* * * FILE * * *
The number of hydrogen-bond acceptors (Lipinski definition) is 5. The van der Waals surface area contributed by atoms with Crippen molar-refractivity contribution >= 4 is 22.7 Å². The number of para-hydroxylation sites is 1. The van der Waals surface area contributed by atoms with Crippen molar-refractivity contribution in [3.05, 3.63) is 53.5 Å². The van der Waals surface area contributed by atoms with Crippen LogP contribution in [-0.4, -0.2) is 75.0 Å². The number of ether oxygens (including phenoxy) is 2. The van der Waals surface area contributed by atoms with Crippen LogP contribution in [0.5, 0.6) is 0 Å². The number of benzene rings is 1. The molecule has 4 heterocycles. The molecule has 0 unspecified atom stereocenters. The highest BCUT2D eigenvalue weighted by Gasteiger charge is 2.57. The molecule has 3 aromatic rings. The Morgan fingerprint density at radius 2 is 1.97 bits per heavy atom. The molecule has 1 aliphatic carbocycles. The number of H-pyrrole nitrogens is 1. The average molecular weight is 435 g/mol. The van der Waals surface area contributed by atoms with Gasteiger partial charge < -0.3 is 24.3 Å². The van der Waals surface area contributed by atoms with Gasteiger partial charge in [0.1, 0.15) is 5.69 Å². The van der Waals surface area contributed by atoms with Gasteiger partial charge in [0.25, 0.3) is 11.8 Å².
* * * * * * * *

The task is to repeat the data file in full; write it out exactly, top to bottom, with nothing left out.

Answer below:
The number of hydrogen-bond acceptors (Lipinski definition) is 5. The van der Waals surface area contributed by atoms with Crippen molar-refractivity contribution >= 4 is 22.7 Å². The number of para-hydroxylation sites is 1. The van der Waals surface area contributed by atoms with Crippen molar-refractivity contribution in [3.05, 3.63) is 53.5 Å². The van der Waals surface area contributed by atoms with Crippen LogP contribution in [-0.4, -0.2) is 75.0 Å². The number of ether oxygens (including phenoxy) is 2. The van der Waals surface area contributed by atoms with Crippen LogP contribution in [0.5, 0.6) is 0 Å². The number of benzene rings is 1. The molecule has 4 heterocycles. The molecule has 0 unspecified atom stereocenters. The highest BCUT2D eigenvalue weighted by Gasteiger charge is 2.57. The molecule has 3 aromatic rings. The Morgan fingerprint density at radius 2 is 1.97 bits per heavy atom. The molecule has 1 aliphatic carbocycles. The number of H-pyrrole nitrogens is 1. The average molecular weight is 435 g/mol. The van der Waals surface area contributed by atoms with Gasteiger partial charge < -0.3 is 24.3 Å². The van der Waals surface area contributed by atoms with Gasteiger partial charge in [0.1, 0.15) is 5.69 Å². The van der Waals surface area contributed by atoms with Gasteiger partial charge in [0.25, 0.3) is 11.8 Å².